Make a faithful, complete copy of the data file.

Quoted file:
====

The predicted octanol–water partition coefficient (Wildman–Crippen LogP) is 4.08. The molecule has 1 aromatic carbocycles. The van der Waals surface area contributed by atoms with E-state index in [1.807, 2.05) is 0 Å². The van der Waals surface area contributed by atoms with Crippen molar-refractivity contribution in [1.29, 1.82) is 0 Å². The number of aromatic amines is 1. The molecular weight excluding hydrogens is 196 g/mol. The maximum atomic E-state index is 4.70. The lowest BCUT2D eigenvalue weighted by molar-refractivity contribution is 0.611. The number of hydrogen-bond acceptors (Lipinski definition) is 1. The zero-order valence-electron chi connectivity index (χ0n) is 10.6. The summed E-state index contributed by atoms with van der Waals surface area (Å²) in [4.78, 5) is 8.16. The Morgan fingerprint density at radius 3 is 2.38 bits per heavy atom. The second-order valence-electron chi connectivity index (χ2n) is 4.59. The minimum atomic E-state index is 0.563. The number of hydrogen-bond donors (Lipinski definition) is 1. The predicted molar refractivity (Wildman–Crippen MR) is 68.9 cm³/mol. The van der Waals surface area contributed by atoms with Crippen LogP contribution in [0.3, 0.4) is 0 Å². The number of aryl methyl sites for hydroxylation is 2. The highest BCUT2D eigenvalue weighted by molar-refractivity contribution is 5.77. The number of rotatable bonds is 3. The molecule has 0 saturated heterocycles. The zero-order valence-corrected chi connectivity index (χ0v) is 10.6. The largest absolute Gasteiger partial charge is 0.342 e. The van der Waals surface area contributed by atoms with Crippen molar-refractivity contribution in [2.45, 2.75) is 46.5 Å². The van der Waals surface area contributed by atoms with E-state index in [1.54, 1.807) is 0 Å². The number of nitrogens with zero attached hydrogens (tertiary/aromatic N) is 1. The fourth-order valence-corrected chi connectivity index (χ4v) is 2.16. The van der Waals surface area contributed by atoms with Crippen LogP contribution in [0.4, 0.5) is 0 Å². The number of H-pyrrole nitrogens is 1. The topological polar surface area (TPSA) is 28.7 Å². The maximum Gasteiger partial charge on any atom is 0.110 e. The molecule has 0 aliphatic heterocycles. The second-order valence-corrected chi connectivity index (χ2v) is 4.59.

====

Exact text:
The predicted octanol–water partition coefficient (Wildman–Crippen LogP) is 4.08. The molecule has 1 aromatic carbocycles. The van der Waals surface area contributed by atoms with E-state index in [1.807, 2.05) is 0 Å². The van der Waals surface area contributed by atoms with Crippen molar-refractivity contribution in [1.29, 1.82) is 0 Å². The number of aromatic amines is 1. The molecular weight excluding hydrogens is 196 g/mol. The maximum atomic E-state index is 4.70. The lowest BCUT2D eigenvalue weighted by molar-refractivity contribution is 0.611. The number of hydrogen-bond acceptors (Lipinski definition) is 1. The zero-order valence-electron chi connectivity index (χ0n) is 10.6. The summed E-state index contributed by atoms with van der Waals surface area (Å²) in [4.78, 5) is 8.16. The Morgan fingerprint density at radius 3 is 2.38 bits per heavy atom. The second-order valence-electron chi connectivity index (χ2n) is 4.59. The minimum atomic E-state index is 0.563. The number of hydrogen-bond donors (Lipinski definition) is 1. The predicted molar refractivity (Wildman–Crippen MR) is 68.9 cm³/mol. The van der Waals surface area contributed by atoms with Crippen LogP contribution in [0.3, 0.4) is 0 Å². The number of aryl methyl sites for hydroxylation is 2. The highest BCUT2D eigenvalue weighted by molar-refractivity contribution is 5.77. The number of rotatable bonds is 3. The molecule has 0 saturated heterocycles. The zero-order valence-corrected chi connectivity index (χ0v) is 10.6. The largest absolute Gasteiger partial charge is 0.342 e. The van der Waals surface area contributed by atoms with Crippen molar-refractivity contribution in [2.45, 2.75) is 46.5 Å². The van der Waals surface area contributed by atoms with E-state index in [1.54, 1.807) is 0 Å². The number of nitrogens with zero attached hydrogens (tertiary/aromatic N) is 1. The fourth-order valence-corrected chi connectivity index (χ4v) is 2.16. The van der Waals surface area contributed by atoms with Crippen LogP contribution in [0.4, 0.5) is 0 Å². The number of H-pyrrole nitrogens is 1. The topological polar surface area (TPSA) is 28.7 Å². The maximum Gasteiger partial charge on any atom is 0.110 e. The molecule has 0 aliphatic heterocycles. The second-order valence-corrected chi connectivity index (χ2v) is 4.59.